March 6 (Bloomberg) -- Sinclair Broadcast Group Inc., one of the largest U.S. television-station owners, would be forced to give up some properties it controls under a proposal by Federal Communications Commission Chairman Tom Wheeler, agency officials said.
Wheeler wants to ban, within a specified period, some shared-service arrangements that have let companies avoid a U.S. ban on owning more than one TV station in a local market, said two officials briefed on his plan. They asked not to be named because the proposal hasn’t been made public.
One official said companies including Sinclair, Lin Media LLC and Nexstar Broadcasting Group Inc. would have two years to comply. The other said the duration was undetermined. Some arrangements may be allowed to remain, they said. Shannon Gilson, a spokesman for the FCC, declined to comment.
FCC restrictions could cost Sinclair “some or all” of the $154.2 million in revenue it generated from sharing arrangements in 2013, the broadcaster based in Hunt Valley, Maryland, said in a March 3 filing with the Securities and Exchange Commission. That would be much as 11 percent of Sinclair’s annual revenue.
It’s not fair to require companies to unwind sharing arrangements previously approved by the agency, Rebecca Hanson, a Sinclair senior vice president, said at a Feb. 24 meeting with FCC staff, according to a filing. Barry Faber, Sinclair’s general counsel, didn’t return a telephone call yesterday.
Sinclair’s revenue last year from the type of arrangement the officials said Wheeler is most directly targeting amounted to $36 million, according to the filing. Sinclair reported $1.36 billion in revenue last year.
Sinclair fell 1.9 percent to $29.51 at 10:12 a.m. New York time. Nexstar lost 1.7 percent to $42.84, while Lin Media declined less than 1 percent to $23.09.
Wheeler needs to win a vote to pass the change at the FCC, where he is part of the three-member Democratic majority. The agency’s next meeting is March 31 in Washington.
In the arrangements Wheeler is said to be targeting, a broadcaster owns one station and sells advertising for another in the same city. Defenders say small-market stations would go out of business without such arrangements, while critics say they help evade ownership limits set to avoid dominance of local media by one corporation.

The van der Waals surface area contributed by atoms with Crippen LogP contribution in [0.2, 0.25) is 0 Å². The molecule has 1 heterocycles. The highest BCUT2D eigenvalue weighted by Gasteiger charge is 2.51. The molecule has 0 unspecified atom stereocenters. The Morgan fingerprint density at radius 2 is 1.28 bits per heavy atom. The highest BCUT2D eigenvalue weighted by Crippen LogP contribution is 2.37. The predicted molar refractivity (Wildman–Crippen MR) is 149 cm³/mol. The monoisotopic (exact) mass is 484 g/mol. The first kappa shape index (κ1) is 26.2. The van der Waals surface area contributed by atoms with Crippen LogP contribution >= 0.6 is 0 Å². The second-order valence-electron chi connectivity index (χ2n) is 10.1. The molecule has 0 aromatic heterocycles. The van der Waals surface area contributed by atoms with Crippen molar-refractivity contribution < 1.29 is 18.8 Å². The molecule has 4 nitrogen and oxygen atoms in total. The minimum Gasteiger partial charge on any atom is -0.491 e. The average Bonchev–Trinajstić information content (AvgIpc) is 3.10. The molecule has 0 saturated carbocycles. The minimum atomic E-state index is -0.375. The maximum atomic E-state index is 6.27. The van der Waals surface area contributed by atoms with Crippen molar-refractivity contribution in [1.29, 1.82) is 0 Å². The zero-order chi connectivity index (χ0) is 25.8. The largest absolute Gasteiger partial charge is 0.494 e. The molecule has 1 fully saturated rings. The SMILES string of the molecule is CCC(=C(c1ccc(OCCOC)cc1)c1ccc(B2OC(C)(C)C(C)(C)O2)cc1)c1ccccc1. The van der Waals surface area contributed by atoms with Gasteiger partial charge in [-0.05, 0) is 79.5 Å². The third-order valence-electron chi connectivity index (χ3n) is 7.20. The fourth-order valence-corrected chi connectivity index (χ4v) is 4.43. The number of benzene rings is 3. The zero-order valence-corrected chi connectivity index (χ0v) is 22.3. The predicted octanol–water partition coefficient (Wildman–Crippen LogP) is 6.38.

The FCC in 2004 said it allowed the arrangements known as sidecars because control isn’t as complete as ownership.
U.S. Assistant Attorney General William Baer, in a Feb. 20 filing at the FCC, said it’s appropriate to treat stations participating in sharing agreements as being under common ownership. Even where sharing doesn’t cross “bright-line rules,” the FCC should scrutinize arrangements on a case-by-case basis, said Baer, President Barack Obama’s top antitrust official.
At times the arrangements are used “to patently circumvent the ownership rules” the FCC puts in place to prevent a corporation from dominating local broadcasting, Democratic FCC Commissioner Mignon Clyburn said in a Feb. 25 speech.
Clyburn said the issue leaves her in “a quandary” because the arrangements can help pay for news and other local programming in small and medium markets.
Sidecars help new entrants to the broadcast industry and allow stations to serve the local community better, Ajit Pai, a Republican FCC member, said in a blog posting yesterday.
Uncertainty caused by Wheeler’s proposal has caused a decline of 25 percent to 30 percent in the share values of pure-play TV companies active in sharing arrangements in small and mid-sized markets, Perry Sook, Nexstar’s chief executive officer, told FCC officials on Feb. 24, according to a filing.
Sinclair owns, operates or provides services to 149 stations in 71 markets. It provides non-programming services such as sales and management to 20 stations in 17 markets, and would create shared-services arrangements in three more markets through an acquisition of stations owned by the Allbritton family. That deal is awaiting FCC approval.
The Justice Department’s filing provides “valuable political and substantive support for any restrictions the FCC wants to impose on sidecars,” Paul Gallant, a Washington-based managing director for Guggenheim Securities, said in a Feb. 21 note.
Gallant said it’s not clear how many stations would qualify, “but our working assumption is that a majority of sidecars exist because FCC rules would not permit common ownership of the stations (and thus a majority of sidecars would need to be eliminated),” Gallant said in the note.
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